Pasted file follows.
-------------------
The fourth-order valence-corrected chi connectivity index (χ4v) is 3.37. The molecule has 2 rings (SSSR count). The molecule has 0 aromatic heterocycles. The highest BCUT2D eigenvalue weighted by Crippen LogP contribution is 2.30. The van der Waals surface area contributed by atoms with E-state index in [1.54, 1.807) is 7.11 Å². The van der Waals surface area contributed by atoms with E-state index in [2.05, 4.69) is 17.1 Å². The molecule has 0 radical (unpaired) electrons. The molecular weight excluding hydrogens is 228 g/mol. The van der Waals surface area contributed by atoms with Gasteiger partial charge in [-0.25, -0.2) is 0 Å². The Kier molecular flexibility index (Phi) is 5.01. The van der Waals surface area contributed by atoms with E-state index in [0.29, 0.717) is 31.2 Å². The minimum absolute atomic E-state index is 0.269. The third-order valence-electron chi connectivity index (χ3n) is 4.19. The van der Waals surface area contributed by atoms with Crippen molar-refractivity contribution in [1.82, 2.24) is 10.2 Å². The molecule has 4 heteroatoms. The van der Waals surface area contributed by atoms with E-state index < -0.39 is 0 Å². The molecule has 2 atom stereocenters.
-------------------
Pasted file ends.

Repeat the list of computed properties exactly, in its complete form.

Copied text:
The fourth-order valence-corrected chi connectivity index (χ4v) is 3.37. The molecule has 2 rings (SSSR count). The molecule has 0 aromatic heterocycles. The highest BCUT2D eigenvalue weighted by Crippen LogP contribution is 2.30. The van der Waals surface area contributed by atoms with E-state index in [1.54, 1.807) is 7.11 Å². The van der Waals surface area contributed by atoms with E-state index in [2.05, 4.69) is 17.1 Å². The molecule has 0 radical (unpaired) electrons. The molecular weight excluding hydrogens is 228 g/mol. The van der Waals surface area contributed by atoms with Gasteiger partial charge in [-0.25, -0.2) is 0 Å². The Kier molecular flexibility index (Phi) is 5.01. The van der Waals surface area contributed by atoms with E-state index in [0.29, 0.717) is 31.2 Å². The minimum absolute atomic E-state index is 0.269. The third-order valence-electron chi connectivity index (χ3n) is 4.19. The van der Waals surface area contributed by atoms with Crippen molar-refractivity contribution in [1.82, 2.24) is 10.2 Å². The molecule has 4 heteroatoms. The van der Waals surface area contributed by atoms with E-state index < -0.39 is 0 Å². The molecule has 2 atom stereocenters.